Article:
'Mostly value is understood when we lose something'
The subject of how we value customer service in contact centres is in some ways an old chestnut, however the debate has reemerged with vigour recently. Most people I speak to agree that we don't place enough value on our whole sector which for the most part is viewed as a cost to serve rather than a value creator in its own right.
The most pronounced example of this is present in some BPO relationships. Here it's worth noting that the overall market has remained static at c15% for the last 10 years. Growth has been stunted, some would argue, by the recycling of existing contracts amongst competitors; often for less revenue. E-bay auctions have even been used in some cases to buy contact centre services - surely a step too far?
What causes the kind of thinking where it is acceptable to use the same procurement process for buying stationery to that of engaging with people to represent a brand at the front line?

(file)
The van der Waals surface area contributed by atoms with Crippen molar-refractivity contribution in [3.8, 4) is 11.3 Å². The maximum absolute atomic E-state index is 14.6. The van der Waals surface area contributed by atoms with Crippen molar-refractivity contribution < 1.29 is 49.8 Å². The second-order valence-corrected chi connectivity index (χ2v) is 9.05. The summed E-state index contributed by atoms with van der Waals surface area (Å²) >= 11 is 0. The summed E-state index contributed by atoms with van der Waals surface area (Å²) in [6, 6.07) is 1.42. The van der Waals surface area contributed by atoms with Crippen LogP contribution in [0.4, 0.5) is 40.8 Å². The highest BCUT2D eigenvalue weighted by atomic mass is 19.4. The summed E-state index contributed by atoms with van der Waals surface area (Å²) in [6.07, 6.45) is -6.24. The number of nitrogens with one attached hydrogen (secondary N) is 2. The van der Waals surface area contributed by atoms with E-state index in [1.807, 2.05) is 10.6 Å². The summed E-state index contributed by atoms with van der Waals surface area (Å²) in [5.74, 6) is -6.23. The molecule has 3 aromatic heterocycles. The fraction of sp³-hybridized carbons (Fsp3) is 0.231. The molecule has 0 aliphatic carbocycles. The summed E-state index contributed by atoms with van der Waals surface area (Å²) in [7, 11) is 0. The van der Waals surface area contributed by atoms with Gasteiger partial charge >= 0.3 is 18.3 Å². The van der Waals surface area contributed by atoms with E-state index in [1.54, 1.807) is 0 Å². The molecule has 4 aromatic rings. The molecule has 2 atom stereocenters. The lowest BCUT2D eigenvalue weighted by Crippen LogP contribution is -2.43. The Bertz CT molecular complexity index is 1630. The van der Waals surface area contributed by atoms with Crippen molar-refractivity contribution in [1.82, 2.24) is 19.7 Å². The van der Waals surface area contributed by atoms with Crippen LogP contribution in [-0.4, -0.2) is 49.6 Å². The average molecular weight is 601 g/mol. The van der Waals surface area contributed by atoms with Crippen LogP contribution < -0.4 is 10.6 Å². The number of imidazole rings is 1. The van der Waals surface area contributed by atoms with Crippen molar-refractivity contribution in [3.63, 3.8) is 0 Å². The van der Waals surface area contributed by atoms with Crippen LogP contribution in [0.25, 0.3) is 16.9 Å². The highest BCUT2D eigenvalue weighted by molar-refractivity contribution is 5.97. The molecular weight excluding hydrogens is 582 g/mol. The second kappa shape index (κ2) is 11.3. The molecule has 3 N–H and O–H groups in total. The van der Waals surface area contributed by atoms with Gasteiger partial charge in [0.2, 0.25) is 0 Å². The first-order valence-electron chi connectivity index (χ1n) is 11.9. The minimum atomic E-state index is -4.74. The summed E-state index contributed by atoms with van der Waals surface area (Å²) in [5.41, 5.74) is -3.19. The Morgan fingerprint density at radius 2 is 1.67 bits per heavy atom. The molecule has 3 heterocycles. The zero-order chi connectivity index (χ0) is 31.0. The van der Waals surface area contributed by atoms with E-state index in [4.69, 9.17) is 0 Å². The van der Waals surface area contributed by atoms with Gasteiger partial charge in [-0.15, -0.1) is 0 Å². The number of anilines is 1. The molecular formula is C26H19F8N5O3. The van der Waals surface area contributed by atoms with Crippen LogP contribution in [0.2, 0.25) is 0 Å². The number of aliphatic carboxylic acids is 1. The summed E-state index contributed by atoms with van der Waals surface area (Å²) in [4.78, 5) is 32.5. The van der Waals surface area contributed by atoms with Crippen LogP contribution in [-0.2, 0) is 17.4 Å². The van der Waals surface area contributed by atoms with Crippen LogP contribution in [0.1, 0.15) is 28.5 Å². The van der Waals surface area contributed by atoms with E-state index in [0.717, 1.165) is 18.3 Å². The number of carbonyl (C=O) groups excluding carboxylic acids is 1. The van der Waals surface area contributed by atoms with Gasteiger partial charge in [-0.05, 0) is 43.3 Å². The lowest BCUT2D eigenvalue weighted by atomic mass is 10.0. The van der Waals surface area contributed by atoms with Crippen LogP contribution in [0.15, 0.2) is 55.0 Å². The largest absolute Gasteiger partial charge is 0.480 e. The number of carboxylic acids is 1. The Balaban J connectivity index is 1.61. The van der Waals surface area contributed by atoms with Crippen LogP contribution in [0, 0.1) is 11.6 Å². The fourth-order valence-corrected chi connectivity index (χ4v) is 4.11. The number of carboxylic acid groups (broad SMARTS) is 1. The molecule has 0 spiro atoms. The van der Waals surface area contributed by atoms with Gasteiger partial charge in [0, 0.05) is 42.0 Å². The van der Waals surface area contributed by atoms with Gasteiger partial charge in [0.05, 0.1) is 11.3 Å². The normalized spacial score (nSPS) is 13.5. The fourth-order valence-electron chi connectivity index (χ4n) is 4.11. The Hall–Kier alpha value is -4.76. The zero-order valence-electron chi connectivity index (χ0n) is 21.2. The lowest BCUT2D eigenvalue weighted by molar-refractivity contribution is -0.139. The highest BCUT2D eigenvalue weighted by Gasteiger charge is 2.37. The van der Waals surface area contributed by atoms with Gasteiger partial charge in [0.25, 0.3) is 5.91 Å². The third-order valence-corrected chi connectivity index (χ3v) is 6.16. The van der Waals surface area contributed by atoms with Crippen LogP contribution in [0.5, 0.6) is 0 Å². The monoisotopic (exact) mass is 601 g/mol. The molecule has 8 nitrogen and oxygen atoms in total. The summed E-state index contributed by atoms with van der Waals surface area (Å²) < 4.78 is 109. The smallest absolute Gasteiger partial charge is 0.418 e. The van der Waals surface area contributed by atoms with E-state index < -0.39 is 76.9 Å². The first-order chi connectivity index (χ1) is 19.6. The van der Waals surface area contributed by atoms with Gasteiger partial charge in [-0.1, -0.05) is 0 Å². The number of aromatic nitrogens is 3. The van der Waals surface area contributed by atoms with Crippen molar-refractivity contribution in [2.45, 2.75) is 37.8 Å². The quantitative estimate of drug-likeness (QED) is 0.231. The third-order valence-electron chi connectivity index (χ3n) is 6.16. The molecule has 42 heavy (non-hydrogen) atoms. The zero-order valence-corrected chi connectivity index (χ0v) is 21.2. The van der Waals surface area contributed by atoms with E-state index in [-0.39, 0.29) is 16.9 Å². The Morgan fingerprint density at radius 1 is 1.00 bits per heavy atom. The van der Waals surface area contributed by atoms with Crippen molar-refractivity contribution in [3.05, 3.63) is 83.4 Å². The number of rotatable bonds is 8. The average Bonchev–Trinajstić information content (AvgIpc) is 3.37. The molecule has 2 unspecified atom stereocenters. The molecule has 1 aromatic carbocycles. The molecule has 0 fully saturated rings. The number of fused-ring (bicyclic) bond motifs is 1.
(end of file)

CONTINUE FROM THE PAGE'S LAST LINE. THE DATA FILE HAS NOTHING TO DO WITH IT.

The importance of customer retention in this economic climate is causing a rethink about the value of great front line customer service skills - this can only be a good thing.
As organisations shift towards less transactional and more interpersonal calls we will surely end up with a more logical blend of better self serve and more empathetic conversations. What does this mean for the value we place on this activity and crucially how bids for investment for better customer experience are won along the way?
This is the nub of our big debate in our future scenarios day at Convention on 6 November - hope to see you all there!
Have a great weekend!